- Aug 17, 2014
Researchers have disclosed a new type of attack that exploits misconfigurations in transport layer security (TLS) servers to redirect HTTPS traffic from a victim's web browser to a different TLS service endpoint located on another IP address to steal sensitive information.
The attacks have been dubbed ALPACA, short for "Application Layer Protocol Confusion - Analyzing and mitigating Cracks in tls Authentication," by a group of academics from Ruhr University Bochum, Münster University of Applied Sciences, and Paderborn University.
"Attackers can redirect traffic from one subdomain to another, resulting in a valid TLS session," the study said. "This breaks the authentication of TLS and cross-protocol attacks may be possible where the behavior of one protocol service may compromise the other at the application layer."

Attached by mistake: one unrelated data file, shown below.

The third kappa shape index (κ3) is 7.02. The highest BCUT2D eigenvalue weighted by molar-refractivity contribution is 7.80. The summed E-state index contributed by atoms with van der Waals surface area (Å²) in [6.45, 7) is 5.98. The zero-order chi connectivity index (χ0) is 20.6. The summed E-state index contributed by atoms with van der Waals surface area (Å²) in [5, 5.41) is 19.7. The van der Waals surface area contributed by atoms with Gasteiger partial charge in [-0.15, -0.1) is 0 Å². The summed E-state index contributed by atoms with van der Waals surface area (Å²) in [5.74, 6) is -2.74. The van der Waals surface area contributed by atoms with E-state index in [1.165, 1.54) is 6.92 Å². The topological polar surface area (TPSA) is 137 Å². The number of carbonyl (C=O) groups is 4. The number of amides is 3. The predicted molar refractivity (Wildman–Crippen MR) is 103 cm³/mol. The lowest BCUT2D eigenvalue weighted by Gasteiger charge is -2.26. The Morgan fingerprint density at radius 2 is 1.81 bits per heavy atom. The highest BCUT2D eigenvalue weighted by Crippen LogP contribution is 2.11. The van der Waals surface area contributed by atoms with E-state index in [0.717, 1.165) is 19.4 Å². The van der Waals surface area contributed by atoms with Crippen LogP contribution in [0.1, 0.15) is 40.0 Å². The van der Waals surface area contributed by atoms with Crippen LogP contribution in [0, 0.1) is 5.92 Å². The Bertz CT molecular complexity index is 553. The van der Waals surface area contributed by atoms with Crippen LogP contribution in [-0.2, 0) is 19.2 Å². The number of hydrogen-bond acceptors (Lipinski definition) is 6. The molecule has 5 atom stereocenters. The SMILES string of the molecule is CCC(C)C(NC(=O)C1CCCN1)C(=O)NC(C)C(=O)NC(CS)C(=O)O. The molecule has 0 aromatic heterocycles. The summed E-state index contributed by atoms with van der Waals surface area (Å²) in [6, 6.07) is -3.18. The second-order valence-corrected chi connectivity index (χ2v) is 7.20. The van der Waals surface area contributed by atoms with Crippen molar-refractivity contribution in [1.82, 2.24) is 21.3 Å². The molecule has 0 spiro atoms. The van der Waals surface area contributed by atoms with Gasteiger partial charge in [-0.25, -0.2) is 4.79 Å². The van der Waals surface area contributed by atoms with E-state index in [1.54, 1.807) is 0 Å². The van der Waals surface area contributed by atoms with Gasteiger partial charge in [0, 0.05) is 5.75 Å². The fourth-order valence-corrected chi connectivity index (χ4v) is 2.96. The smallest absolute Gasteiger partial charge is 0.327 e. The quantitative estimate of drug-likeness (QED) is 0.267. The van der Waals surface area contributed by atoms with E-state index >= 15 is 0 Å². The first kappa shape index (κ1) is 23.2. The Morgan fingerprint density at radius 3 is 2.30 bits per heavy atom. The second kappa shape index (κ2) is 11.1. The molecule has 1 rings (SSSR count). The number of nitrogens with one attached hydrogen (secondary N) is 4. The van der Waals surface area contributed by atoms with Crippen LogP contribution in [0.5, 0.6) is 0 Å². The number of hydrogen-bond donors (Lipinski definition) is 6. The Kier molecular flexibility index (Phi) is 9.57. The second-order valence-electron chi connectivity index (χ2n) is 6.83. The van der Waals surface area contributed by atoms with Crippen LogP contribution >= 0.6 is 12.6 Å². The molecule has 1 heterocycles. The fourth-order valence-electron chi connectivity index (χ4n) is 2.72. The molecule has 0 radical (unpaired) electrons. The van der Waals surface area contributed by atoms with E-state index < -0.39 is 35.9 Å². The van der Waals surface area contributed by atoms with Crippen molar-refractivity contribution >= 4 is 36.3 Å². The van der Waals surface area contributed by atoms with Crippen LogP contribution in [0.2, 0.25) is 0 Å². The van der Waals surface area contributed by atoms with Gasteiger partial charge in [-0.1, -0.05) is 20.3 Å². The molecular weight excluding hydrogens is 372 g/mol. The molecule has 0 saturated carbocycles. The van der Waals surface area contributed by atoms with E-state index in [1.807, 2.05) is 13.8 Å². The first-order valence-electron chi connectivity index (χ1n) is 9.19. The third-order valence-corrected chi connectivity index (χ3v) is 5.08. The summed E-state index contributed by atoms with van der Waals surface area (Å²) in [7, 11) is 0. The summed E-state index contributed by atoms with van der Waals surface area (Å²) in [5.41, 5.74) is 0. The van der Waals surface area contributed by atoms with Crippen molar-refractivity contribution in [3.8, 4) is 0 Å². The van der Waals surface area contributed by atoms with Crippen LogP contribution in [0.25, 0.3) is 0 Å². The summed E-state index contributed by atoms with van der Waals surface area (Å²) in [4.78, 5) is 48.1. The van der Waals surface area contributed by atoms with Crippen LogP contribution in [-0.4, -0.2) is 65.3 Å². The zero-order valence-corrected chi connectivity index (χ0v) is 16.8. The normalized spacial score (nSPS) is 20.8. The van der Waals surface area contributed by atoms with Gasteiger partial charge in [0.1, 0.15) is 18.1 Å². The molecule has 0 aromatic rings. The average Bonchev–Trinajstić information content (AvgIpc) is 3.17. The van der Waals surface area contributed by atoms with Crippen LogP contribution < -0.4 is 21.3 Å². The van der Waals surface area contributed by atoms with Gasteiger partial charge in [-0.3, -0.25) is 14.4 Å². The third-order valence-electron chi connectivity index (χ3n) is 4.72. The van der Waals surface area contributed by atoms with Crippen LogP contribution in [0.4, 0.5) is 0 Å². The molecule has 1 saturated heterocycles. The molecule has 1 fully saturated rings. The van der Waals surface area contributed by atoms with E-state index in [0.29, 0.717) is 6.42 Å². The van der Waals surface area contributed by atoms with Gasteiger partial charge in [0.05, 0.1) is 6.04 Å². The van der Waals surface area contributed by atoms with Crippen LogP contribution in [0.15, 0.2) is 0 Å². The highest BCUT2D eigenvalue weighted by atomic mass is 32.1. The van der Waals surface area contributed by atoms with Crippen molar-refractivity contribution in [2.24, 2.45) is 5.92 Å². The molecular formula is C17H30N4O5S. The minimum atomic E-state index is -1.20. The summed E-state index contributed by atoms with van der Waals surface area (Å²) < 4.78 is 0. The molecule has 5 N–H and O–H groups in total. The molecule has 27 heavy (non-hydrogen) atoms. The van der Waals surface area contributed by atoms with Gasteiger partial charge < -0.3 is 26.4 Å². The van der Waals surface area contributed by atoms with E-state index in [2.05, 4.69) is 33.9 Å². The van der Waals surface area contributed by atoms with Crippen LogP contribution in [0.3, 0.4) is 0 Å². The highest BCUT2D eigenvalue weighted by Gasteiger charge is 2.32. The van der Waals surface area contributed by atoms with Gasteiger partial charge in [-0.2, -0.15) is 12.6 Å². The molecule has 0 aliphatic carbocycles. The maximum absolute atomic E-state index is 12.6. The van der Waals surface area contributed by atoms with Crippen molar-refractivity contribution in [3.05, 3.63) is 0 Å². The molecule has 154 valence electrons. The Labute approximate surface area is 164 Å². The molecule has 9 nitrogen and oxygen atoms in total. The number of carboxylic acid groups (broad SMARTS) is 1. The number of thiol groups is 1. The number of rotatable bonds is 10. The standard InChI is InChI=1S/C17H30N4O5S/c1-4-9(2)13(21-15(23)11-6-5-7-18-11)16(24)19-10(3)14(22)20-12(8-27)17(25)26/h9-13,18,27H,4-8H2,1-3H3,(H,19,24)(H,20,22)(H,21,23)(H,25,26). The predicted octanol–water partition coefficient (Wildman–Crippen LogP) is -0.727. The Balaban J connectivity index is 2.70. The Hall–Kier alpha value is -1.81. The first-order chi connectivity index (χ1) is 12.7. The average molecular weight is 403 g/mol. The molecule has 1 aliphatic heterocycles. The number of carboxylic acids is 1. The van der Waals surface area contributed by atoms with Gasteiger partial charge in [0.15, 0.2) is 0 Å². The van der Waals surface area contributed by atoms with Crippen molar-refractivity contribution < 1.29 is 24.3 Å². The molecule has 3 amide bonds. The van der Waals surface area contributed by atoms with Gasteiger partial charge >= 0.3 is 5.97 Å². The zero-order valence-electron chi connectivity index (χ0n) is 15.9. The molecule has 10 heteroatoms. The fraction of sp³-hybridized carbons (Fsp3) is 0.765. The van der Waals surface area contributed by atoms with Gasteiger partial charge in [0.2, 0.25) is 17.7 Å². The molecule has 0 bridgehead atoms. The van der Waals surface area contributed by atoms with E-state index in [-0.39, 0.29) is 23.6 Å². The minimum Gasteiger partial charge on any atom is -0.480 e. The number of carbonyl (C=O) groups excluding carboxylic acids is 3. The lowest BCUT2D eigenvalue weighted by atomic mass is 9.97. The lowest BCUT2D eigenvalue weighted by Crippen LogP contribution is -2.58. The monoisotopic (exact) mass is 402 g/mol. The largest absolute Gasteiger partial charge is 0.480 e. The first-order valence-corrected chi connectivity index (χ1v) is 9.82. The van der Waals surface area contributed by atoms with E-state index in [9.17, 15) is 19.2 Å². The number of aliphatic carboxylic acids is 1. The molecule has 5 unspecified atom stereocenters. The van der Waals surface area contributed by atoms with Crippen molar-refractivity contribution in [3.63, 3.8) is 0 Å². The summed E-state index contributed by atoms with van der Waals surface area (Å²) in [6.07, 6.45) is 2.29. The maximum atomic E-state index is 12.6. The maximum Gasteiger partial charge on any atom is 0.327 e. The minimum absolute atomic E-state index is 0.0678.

TLS is a cryptographic protocol underpinning several application layer protocols like HTTPS, SMTP, IMAP, POP3, and FTP to secure communications over a network with the goal of adding a layer of authentication and preserving integrity of exchanged data while in transit.
ALPACA attacks are possible because TLS does not bind a TCP connection to the intended application layer protocol, the researchers elaborated. The failure of TLS to protect the integrity of the TCP connection could therefore be abused to "redirect TLS traffic for the intended TLS service endpoint and protocol to another, substitute TLS service endpoint and protocol."
ALPACA Attack: A new TLS attack allows attackers to launch cross-protocol attacks against secure sites.